In a world where massive energy consumption is increasingly outstripping supply, blackouts are the inevitable consequence. Blackouts in India are becoming an increasingly common problem, where in several large states, electricity demand outstrips supply at peak hours by more than 12% (1).
Two major blackouts occurred in the space of two days at the end of July, the worst the country has seen. Hundreds of millions of people were without electricity, there were massive traffic jams on the roads as signals broke down, and factories and businesses came to a stand-still (2). Without electricity, few businesses can continue to function, plus with traffic chaos and electric trains grinding to a halt few employees will even be able to get to work, and the country’s economy will be put on hold for the duration with the loss of hundreds of millions of dollars.
As developing nations strive to catch up with the affluence of the West, using more and more appliances, such as fridges, freezers, microwaves, dishwashers, not to mention the tumble-dryer, this is a problem that is set to get worse.
With ever-increasing demand, many more power-stations are due to be commissioned to combat the problem, although if the country opts for heavier reliance on fossil-fuels, this will have a significant impact on the environment.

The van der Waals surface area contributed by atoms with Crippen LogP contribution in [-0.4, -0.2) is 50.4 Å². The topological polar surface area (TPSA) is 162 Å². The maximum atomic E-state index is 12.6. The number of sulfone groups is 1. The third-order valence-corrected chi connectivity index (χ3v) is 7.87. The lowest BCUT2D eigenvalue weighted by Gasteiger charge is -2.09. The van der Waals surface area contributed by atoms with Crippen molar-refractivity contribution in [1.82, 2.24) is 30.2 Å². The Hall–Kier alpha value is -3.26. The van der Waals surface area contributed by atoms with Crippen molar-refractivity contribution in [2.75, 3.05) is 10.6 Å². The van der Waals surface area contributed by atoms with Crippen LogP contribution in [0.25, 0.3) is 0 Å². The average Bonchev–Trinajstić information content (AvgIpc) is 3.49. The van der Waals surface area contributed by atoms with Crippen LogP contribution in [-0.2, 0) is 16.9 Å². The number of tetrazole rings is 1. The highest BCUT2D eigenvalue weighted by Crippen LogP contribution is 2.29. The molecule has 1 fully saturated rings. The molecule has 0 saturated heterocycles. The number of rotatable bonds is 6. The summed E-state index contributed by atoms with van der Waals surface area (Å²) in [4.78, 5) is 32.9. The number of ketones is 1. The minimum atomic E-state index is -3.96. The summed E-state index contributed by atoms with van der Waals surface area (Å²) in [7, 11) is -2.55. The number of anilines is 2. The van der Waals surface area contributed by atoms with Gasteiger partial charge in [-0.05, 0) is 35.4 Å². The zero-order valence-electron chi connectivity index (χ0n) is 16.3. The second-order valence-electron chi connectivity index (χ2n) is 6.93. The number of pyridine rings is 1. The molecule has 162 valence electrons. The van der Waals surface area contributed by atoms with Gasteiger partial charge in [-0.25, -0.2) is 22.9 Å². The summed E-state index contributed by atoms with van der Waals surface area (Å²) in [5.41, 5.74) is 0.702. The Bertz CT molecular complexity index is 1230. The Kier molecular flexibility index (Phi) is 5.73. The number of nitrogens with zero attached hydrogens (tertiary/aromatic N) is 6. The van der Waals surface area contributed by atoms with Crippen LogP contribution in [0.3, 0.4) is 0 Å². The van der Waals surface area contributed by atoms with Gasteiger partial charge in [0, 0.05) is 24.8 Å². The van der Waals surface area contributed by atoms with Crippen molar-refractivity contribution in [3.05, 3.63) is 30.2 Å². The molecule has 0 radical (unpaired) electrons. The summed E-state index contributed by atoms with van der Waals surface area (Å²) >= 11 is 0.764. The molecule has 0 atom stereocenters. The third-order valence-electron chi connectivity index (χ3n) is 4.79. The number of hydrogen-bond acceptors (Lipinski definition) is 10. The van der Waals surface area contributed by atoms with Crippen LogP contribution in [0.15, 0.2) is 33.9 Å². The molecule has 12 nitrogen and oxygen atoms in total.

In the short term, one solution to deal with the problem of blackouts would be to import energy from countries with a surplus of supply, although this is currently being hampered by political problems and a lack of cross-border transmission-lines.
In Scotland, a country with widespread use of hydro-electric schemes that supply around 10 % of the nation’s electricity, with 1.4GW of hydro-electric generating capacity (3), the solution in use to stabilise supply is to pump water up to a hilltop reservoir when demand is low, such as overnight, then release the water down through electricity-generating turbines at the peak periods of demand. Electricity demand peaks in the evening during the week when people return from work to cook their meal, watch television, listen to music, switch on their lights etc.. The reservoir acts like a battery; with this method there is always the potential power there ready to kick in when it is needed and there will be no blackouts resulting from demand outstripping supply.